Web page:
Okay to summarize DNS-based service discovery for Kubernetes. The kube-dns add on manages DNS records for services. All services have A records created, normal services return the cluster IP, headless services return the IP addresses of these services pods that are in a ready state.
Services using named ports have SRV records that include additional data for priority, weight, port, and host name or names if the service is headless.
When Kubernetes schedules a pod to run on a node, it includes a set of environment variables for each active service. Because these values aren't updated for the life cycle of a pod, they're not as reliable as DNS-based approaches. And therefore they're not recommended. Though it is a viable method in certain cases, so it is worth knowing about.
Service discovery methods are going to range in complexity. It could go from simple to wildly complex depending on your actual needs. And I mentioned this because we're about to talk about service discovery with Compute Engine. Now, Compute Engine is a foundational cloud service allowing us to use applications that run on one or more virtual machines. The implication being that the systems we build using Compute Engine might be configured in wildly different ways, which means that your system may legitimately require some very specialized service discovery method. Now that could be something such as etcd, Consul or maybe Cloud DNS or even something else.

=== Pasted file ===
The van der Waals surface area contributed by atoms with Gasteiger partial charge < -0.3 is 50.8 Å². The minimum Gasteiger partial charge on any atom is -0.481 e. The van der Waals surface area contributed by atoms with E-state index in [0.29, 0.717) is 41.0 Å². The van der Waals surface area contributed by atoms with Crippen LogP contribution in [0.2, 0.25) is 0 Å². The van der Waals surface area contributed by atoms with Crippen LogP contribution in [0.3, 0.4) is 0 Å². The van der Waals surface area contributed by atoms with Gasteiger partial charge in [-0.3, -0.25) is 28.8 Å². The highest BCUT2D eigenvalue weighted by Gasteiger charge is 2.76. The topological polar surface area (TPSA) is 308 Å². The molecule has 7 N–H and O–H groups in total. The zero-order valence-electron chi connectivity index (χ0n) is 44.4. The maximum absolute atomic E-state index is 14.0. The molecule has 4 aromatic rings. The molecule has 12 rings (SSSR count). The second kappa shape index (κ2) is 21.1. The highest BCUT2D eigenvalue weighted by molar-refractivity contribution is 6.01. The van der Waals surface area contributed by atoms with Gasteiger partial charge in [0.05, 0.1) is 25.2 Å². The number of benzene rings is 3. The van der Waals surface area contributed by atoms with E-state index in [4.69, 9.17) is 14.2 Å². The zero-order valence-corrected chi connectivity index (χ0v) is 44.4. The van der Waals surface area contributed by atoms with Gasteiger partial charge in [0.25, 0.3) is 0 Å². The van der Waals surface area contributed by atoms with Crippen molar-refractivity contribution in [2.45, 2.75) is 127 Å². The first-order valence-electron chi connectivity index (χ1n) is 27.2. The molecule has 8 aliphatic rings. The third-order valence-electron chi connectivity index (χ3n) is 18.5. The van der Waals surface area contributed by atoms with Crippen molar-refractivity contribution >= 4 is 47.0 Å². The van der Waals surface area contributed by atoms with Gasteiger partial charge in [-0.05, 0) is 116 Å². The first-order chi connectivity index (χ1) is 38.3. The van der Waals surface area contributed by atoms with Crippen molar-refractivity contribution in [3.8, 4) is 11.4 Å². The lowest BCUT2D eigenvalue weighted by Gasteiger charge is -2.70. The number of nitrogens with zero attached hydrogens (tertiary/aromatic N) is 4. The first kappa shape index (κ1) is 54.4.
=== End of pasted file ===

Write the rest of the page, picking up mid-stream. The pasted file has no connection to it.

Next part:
Now, if we were to cover even one of these, it would take all day. So what I wanna do is just refine this down to a few basic methods that come prebuilt into Compute Engine that you could use for service discovery.
If a service is running on just a single virtual machine instance, then we can locate the IP address using DNS. Each instance has its own unique host name that we can resolve on the internal DNS zone. And Google manages these A records for us automatically.
Recall that in Kubernetes, a service is a collection of pods that serve the same purpose. With Compute Engine, instance groups kind of serve in the same role. Managed instance groups allow us to create collections of instances that serve the same purpose. Though without a load balancer, they don't have a single IP address to serve as that common entry point.
When using an internal load balancer in front of an instance group, Google will add A records for our service.
For use cases where you might need something a little more specific, but not quite ready for something more complex that comes off the shelf that you have to configure and maintain, you can try cloud DNS and implement private zones.
All right, with that, let's wrap up this lesson. Thank you so very much for watching and I will see you in another lesson.
Ben Lambert is a software engineer and was previously the lead author for DevOps and Microsoft Azure training content at Cloud Academy. His courses and learning paths covered Cloud Ecosystem technologies such as DC/OS, configuration management tools, and containers. As a software engineer, Ben’s experience includes building highly available web and mobile apps. When he’s not building software, he’s hiking, camping, or creating video games.